Vlado Perlemuter, Vol. XV;  Charles Munch - BSO;  Rene-Pierre Chouteau  (St Laurent Studio YSL T-1069)
Item# P1394
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Product Description

Vlado Perlemuter, Vol. XV;  Charles Munch - BSO;  Rene-Pierre Chouteau  (St Laurent Studio YSL T-1069)
P1394. VLADO PERLEMUTER: Le Tombeau de Couperin (Ravel), Broadcast Performance, 1960, Paris; w.René-Pierre Chouteau Cond.: Piano Concerto (1952 (René Herbin) [Posthumous premier performance, Played by the Creator] , Live Performance, 15 March, 1956; w.Charles Munch Cond. Boston S.O.: Variations symphoniques (Franck), Live Performance, 7 Nov., 1961. (Canada) St Laurent Studio YSL T-1069. [Live performances brilliantly displaying the splendor of the Symphony Hall acoustic] Transfers by Yves St Laurent.

CRITIC REVIEWS:

“Hearing a performance with Perlemuter and Charles Munch attests to Boston’s affection for the Symphonic Variations, which has received 75 performances with the BSO. Supporters point to Franck’s polished construction and the work’s cyclical design, a typical feature of his style....For anyone like me who has taken only a passing interest in the work, Perlemuter and Munch deliver a riveting performance with the kind of passion I’ve never heard elsewhere. Munch was a fiery exponent of French music that other conductors lead with what passes for cultivated refinement and restraint. The FM-stereo broadcast sound form 1961 is quite good. Munch’s BSO wasn’t a model of precision, but this takes nothing away from the enthusiasm of the playing here. Perlemuter is given a great deal of subdued, reflective music and not much in the way of virtuosic display, but he throws himself into the performance. I don’t know if this reading counts as one of a kind, but it is certainly thrilling.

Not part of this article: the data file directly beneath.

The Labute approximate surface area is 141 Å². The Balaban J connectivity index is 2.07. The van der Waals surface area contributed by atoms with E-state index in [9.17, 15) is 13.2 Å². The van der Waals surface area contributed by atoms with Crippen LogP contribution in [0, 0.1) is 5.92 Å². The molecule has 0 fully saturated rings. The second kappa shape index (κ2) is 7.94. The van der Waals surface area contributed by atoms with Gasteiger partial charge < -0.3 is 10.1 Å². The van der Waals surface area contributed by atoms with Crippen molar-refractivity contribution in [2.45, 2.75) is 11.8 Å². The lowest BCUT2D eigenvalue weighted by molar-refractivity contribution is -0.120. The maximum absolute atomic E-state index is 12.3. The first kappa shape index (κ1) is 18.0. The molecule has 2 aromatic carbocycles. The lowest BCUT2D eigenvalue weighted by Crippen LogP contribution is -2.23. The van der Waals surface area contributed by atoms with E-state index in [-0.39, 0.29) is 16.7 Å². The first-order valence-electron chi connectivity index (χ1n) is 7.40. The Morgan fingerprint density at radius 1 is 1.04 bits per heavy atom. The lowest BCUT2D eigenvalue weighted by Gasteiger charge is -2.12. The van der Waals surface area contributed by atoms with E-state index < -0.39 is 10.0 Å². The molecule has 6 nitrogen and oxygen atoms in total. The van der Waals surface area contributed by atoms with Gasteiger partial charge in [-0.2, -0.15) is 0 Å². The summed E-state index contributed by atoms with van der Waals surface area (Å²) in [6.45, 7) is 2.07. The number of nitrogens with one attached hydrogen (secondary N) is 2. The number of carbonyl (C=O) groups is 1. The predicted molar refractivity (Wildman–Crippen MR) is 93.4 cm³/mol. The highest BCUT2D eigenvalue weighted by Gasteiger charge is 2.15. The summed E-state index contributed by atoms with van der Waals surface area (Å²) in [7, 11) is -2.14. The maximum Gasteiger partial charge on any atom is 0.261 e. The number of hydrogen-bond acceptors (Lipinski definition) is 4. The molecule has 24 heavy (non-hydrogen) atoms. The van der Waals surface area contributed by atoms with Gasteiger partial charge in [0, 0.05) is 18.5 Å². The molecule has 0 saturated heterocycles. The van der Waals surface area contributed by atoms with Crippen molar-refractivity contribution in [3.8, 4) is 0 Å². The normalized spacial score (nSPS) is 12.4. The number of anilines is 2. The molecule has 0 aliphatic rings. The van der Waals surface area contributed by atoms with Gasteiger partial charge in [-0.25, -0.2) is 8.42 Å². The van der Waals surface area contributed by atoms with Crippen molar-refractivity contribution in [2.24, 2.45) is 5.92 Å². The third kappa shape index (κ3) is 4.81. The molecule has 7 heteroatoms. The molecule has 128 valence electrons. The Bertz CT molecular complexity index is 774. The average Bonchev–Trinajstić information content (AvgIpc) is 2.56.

The one thing that music lovers know about Perlemuter, if they know anything at all, is that he was a leading exponent of Ravel’s piano music. After sending a letter to Ravel asking for personal coaching, the young Perlemuter spent six months in Ravel’s home learning his piano music (apparently the composer was a harsh, exacting taskmaster). This led to two recitals in 1929 where he performed all of Ravel’s solo piano music in the presence of the composer. Remarkably, Perlemuter repeated this feat in 1987 at Wigmore Hall in London to commemorate the fiftieth anniversary of Ravel’s death.

This background gives a special significance to the radio performance here of Ravel’s LE TOMBEAU DE COUPERIN in 1960. It is captured in clear, clean mono sound expertly remastered by producer Yves St.-Laurent. Collectors who know Perlemuter’s studio recordings of Ravel on Vox will be prepared for how unusual his interpretive approach is. In contrast to other Ravel pianists, who aim at a light touch, Perlemuter’s touch is forceful and at times heavy. He doesn’t create gossamer textures and, in a fast, glittering piece like the ‘Toccata’ that ends LE TOMBEAU, he isn’t quicksilver or scintillating.